Compressed verdict: mortgages are slightly higher than the 3.75 percent bottoms in the last two weeks, now close to 3.875 percent. But nothing has really changed: the Fed and the global economy are in a unique pickle, the outside a mess, the U.S. economy plodding along.
Compressed verdict: mortgages are slightly higher than the 3.75 percent bottoms in the last two weeks, now close to 3.875 percent.
But nothing has really changed: the Fed and the global economy are in a unique pickle, the outside a mess, the U.S. economy plodding along. The Fed and U.S. divergence from the rest of the world is still widening. It’s stressing economies, volatile markets far more result than cause.
The first week of each month brings the largest load of new economic data, including snapshots of the prior month. This morning’s job data for January was on-trend, net of revisions and inherent error, although wages may finally be growing. Going from just under 2.5 percent growth to just above is not an emergency, but it’s at the heart of the Fed’s forecasting trouble.
The twin ISM reports were soft. Manufacturing continued in slight contraction, at 48.2 up from 48.0, while the service sector fell to the lowest level in two years, 53.5 down from 55.3 in December.
We also got trade statistics this morning, perhaps more important than domestic data. The total trade deficit stayed in bounds, but both imports and exports continued to contract, each now down 7 percent since the peak one year ago. That news is the perfect lead-in to the Fed and the outside world.
Bi-lateral trade makes both parties wealthier. The enormous increase in global trade in the last 30 years — half-again global GDP growth — has produced equally enormous corporate profits. That global increase traces to China, and the most extraordinary spurt in national growth ever seen. As everyone now knows, China’s growth has slowed to near standstill and global trade is shrinking with it.
China’s expansion was based on annual investments of 50 percent or more of GDP in infrastructure and production capacity (deflationary by itself). Two years ago China began to attempt “re-balancing,” and has failed at every turn. It’s easy to shut down some over-investment — China now is closing steel capacity equal to Japan’s entire production — but without an offsetting expansion in market economy, the whole show is barely stumbling forward.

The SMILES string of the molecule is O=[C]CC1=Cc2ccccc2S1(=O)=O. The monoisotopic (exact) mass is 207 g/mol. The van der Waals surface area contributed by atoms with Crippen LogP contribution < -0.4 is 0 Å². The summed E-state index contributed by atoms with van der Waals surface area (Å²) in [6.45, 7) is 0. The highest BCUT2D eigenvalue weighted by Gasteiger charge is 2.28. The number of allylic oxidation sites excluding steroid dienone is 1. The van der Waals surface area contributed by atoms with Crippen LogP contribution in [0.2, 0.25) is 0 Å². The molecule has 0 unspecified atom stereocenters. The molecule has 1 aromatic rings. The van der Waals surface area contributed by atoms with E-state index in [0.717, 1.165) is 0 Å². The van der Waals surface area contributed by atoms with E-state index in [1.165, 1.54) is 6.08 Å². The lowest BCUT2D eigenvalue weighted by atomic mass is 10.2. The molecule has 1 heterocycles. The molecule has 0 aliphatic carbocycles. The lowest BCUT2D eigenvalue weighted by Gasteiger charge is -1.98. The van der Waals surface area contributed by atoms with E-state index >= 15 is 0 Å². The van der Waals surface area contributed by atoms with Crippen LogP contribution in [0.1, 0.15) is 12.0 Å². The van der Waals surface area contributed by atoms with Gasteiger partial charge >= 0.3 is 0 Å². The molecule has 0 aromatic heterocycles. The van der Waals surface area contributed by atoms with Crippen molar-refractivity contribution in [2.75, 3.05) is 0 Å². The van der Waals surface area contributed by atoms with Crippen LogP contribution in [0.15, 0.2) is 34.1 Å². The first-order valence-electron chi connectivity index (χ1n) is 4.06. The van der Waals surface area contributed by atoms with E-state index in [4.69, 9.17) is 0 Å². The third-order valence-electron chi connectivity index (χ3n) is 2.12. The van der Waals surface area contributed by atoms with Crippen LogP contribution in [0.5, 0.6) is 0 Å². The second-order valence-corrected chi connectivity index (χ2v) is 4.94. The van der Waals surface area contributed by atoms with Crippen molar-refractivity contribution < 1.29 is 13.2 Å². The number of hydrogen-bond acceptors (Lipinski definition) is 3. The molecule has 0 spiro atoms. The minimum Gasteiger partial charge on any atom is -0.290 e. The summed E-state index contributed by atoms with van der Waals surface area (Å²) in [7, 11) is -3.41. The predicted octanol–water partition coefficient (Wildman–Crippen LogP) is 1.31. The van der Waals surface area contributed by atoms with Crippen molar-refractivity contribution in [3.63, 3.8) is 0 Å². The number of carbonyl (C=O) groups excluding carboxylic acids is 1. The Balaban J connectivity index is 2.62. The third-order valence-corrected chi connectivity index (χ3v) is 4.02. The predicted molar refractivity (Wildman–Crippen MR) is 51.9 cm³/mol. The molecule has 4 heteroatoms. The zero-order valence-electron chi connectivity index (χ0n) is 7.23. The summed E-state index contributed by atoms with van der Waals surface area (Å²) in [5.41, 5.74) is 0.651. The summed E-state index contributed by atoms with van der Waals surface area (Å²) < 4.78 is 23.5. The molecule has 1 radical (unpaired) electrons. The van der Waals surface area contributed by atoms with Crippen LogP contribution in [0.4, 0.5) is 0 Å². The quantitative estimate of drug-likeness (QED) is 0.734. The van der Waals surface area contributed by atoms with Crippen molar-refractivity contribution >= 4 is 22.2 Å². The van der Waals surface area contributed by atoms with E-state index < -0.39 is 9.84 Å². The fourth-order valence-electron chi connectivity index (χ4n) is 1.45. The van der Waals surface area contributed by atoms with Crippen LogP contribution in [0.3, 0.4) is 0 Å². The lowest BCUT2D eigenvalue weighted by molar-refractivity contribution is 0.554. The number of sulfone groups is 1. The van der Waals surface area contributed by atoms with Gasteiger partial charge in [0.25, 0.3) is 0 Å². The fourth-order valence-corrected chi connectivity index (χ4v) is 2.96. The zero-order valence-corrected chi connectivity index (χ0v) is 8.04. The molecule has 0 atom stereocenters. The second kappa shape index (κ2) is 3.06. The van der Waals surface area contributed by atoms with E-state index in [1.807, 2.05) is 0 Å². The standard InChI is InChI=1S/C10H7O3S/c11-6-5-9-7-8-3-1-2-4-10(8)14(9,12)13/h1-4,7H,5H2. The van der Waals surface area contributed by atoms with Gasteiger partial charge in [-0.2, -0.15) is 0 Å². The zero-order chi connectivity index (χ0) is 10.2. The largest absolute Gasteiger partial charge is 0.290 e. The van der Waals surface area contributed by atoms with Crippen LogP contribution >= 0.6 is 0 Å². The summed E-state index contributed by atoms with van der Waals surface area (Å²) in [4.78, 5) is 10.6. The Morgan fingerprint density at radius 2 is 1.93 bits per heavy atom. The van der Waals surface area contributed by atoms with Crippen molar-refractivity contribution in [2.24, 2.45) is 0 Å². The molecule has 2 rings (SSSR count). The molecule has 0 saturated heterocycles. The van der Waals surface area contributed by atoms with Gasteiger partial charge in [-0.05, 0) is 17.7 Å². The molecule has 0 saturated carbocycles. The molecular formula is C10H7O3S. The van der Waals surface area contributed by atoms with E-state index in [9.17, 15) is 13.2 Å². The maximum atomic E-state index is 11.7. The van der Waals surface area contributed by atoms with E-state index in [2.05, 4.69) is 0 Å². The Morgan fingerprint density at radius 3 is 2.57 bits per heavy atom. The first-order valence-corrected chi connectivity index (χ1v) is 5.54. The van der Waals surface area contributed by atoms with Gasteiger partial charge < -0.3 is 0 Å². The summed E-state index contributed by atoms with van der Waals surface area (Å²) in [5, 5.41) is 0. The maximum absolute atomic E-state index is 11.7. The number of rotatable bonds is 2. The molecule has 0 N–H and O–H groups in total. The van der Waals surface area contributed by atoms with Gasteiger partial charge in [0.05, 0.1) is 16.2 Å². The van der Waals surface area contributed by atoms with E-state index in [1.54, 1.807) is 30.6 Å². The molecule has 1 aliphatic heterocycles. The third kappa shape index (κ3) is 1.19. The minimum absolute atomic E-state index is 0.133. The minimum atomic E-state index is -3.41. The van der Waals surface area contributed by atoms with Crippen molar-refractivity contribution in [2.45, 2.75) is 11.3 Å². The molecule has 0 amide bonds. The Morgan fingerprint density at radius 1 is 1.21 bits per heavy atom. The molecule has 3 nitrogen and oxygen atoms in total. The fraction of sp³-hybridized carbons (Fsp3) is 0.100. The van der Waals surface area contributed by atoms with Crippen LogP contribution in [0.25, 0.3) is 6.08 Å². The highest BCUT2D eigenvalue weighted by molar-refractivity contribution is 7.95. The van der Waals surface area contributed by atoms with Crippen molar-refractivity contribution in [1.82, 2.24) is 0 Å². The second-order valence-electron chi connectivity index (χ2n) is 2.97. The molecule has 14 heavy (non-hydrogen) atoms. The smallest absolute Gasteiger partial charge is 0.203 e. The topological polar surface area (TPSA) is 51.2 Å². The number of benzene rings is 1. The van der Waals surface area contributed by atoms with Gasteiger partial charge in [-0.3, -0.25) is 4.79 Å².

As China retrenches, so must all who supplied her, and all who supplied her are less able to buy what she overproduces. Thus global trade is running in reverse. Toss in an oil over-supply shock, and a lot of the world is overextended. Many claim this is all just another debt bubble, but not so: the debt taken on to feed China’s appetite was reasonable at the time. But, exposed now, may nations in real trouble, the defensive reaction is to cut interest rates with the happy additional consequence of devalued currencies — which usually works unless all are trying at the same time.
Meanwhile, the U.S. central bank must deal with an economy at the outer limit of expansion (so it fears by traditional measures), and which historically has been proof against external slowdowns. In the all-time central-banking disconnect, the Fed proposes to tighten, and a lot, while the rest of the world eases.
The Fed has made its mistakes in its 103 years: sitting on its hands 1929-1932, far too easy during oil-price jumps in the 1970s, and missing the credit bubble.
The Fed is neither all-powerful, nor does it make its own charter. The principal reason the Fed missed the credit bubble: credit regulation was not its job, nor anyone else’s — Dodd-Frank has fixed that.
Nor is the Fed chartered by Congress to act as the world’s central bank. Its duty is at home. As often noted, the U.S. cannot be the world’s policeman, but nobody wants to live on a block with no cop. As integrated as the world is today, if nations and their central banks can’t act in concert, duty falls to the central bank of the largest economy.
Nuthin’ to it, right?
Fed Chair Janet Yellen knows. Much as I’ve yapped about evident disarray at the Fed, its time now to give them some slack. A little.
10-year T-note in the last week. Note the jump this AM on positive employment report, fading back to baseline since:
10-year T-note in the last two years. Still set up to try the all-time lows.
Fed-sensitive 2-year T-note in the last 12 months. The market is in complete disbelief of the Fed, a bad situation for both, especially the Fed.
The dollar has weakened, global markets also disbelieving the Fed. However, any threat to tighten combined withe the resilient U.S. economy will keep the dollar over-strong as the outside world is desperate to devalue.
Job growth since 2009 (and before the recession) has been other-worldly consistent. I think more so than the economic reality.
If wage gains become a trend, then the Fed will have to tighten, outside world or no.
Same for GDP growth. The Atlanta Fed tracker has been spooky accurate, but some transient data in early February may have caused the spike below. However, if the second half of 2015 turns out to have been a soft patch, growth accelerating now, the Fed will have to proceed, and a lot of damage will follow:
Lou Barnes is a mortgage broker based in Boulder, Colorado. He can be reached at email@example.com.